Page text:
“The current low-interest-rate, high-volatility environment makes it difficult for investors to achieve their retirement goals,” said John T. Hailer, president and chief executive officer of NGAM – The Americas and Asia, whose firm released a survey today. “It’s encouraging that so many advisers believe they have the tools and strategies to help clients navigate these challenges, but most advisers know there’s still a long way to go, in terms of building more durable portfolios.”
The majority of advisers (81%) say clients continue to be concerned about the long-term durability of their assets, including meeting their retirement income goals, outliving their assets (81%) and continuing declines in value of the real estate they own (59%).
“Americans are no longer in denial about real estate values, and they recognize how this impacts their financial well-being, particularly in retirement,” said Hailer. “When real estate values decline, as they have during the past several years, this has a dramatic impact on financing retirement, and Americans realize that.”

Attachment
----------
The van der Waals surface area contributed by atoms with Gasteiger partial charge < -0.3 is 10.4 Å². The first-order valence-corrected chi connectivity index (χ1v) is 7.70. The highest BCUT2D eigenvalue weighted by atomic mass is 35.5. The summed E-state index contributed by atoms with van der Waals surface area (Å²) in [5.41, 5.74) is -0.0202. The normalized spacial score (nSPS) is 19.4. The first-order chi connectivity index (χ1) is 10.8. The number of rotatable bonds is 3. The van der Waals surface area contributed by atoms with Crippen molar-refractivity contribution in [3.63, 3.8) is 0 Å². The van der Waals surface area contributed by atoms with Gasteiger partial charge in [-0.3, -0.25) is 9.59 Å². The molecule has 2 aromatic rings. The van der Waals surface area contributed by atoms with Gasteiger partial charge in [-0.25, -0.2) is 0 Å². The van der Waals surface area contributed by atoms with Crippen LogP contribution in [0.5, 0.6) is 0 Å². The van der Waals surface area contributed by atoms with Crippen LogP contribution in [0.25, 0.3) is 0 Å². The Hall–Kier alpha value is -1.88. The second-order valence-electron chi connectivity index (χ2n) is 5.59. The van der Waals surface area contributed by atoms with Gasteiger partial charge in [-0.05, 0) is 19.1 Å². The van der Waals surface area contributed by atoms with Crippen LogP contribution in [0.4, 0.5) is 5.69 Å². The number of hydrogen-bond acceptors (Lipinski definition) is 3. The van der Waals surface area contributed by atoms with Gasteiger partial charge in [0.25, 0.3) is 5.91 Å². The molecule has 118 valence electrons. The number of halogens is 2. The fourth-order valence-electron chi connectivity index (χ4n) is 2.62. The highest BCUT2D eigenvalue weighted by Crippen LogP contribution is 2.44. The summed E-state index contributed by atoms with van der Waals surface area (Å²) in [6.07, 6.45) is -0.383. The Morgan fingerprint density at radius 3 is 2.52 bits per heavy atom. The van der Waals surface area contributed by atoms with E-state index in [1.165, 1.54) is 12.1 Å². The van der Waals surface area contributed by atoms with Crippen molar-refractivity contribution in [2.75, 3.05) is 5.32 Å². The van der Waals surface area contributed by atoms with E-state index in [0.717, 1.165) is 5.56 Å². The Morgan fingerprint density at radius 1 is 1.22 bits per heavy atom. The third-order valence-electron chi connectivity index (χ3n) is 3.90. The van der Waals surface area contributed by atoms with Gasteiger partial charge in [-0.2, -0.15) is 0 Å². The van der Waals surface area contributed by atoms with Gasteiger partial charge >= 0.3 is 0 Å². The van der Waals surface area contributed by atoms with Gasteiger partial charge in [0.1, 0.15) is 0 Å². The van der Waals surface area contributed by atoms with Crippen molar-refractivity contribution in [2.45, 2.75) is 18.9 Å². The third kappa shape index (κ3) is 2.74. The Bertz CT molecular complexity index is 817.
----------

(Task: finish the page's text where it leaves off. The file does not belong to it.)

Market Volatility Raises the Stakes for Advisers
Four in five advisers (81%) also reported that it will be difficult to effectively manage volatility risk for those in retirement, with four in 10 (41%) saying it was “extremely difficult.”
But advisers are confident over the long term. “Advisers recognize they have the tools to build portfolios that can weather market volatility,” said Hailer. “The challenge lies in educating clients about the need to make smarter use of traditional asset classes and embrace alternative investments, commodities, hedged equities and other investments that can reduce risk in a portfolio.
“The survey findings underscore the importance of advisers and other financial professionals providing their clients with the information and tools they need to make sound decisions about their personal savings objectives, risk tolerances and retirement goals.”
Advisers Oppose Scaling Back 401(k) Incentives
In the area of public policy, 81% of advisers oppose proposals in Washington to scale back retirement savings incentives for 401(k) plans.
The survey, which was conducted in March, is based on online responses from 163 advisers at 150 advisory firms that collectively manage about $670 billion in assets.